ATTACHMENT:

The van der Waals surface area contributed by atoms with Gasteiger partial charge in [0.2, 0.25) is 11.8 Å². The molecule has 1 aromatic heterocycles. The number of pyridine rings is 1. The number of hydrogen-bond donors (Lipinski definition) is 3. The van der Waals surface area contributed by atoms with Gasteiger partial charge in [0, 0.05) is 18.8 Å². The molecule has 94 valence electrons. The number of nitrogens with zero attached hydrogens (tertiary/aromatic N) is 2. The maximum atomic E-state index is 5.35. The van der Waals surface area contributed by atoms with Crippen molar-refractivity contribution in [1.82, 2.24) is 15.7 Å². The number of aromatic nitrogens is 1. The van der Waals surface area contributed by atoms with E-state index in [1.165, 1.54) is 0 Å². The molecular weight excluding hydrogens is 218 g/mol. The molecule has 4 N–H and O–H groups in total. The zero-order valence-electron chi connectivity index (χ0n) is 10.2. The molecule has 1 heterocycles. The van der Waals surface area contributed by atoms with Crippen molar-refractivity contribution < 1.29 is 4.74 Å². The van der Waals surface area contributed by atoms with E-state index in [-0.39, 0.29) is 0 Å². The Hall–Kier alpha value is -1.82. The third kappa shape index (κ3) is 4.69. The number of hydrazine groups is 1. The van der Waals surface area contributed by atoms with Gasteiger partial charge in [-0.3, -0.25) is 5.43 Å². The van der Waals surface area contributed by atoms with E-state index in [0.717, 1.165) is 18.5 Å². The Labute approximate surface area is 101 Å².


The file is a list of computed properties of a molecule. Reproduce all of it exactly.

The van der Waals surface area contributed by atoms with Gasteiger partial charge in [0.2, 0.25) is 11.8 Å². The molecule has 1 aromatic heterocycles. The number of pyridine rings is 1. The number of hydrogen-bond donors (Lipinski definition) is 3. The van der Waals surface area contributed by atoms with Gasteiger partial charge in [0, 0.05) is 18.8 Å². The molecule has 94 valence electrons. The number of nitrogens with zero attached hydrogens (tertiary/aromatic N) is 2. The maximum atomic E-state index is 5.35. The van der Waals surface area contributed by atoms with Crippen molar-refractivity contribution in [1.82, 2.24) is 15.7 Å². The number of aromatic nitrogens is 1. The van der Waals surface area contributed by atoms with E-state index in [1.165, 1.54) is 0 Å². The molecular weight excluding hydrogens is 218 g/mol. The molecule has 4 N–H and O–H groups in total. The zero-order valence-electron chi connectivity index (χ0n) is 10.2. The molecule has 1 heterocycles. The van der Waals surface area contributed by atoms with Crippen molar-refractivity contribution < 1.29 is 4.74 Å². The van der Waals surface area contributed by atoms with E-state index in [-0.39, 0.29) is 0 Å². The Hall–Kier alpha value is -1.82. The third kappa shape index (κ3) is 4.69. The number of hydrazine groups is 1. The van der Waals surface area contributed by atoms with Gasteiger partial charge in [-0.3, -0.25) is 5.43 Å². The van der Waals surface area contributed by atoms with E-state index in [0.717, 1.165) is 18.5 Å². The Labute approximate surface area is 101 Å².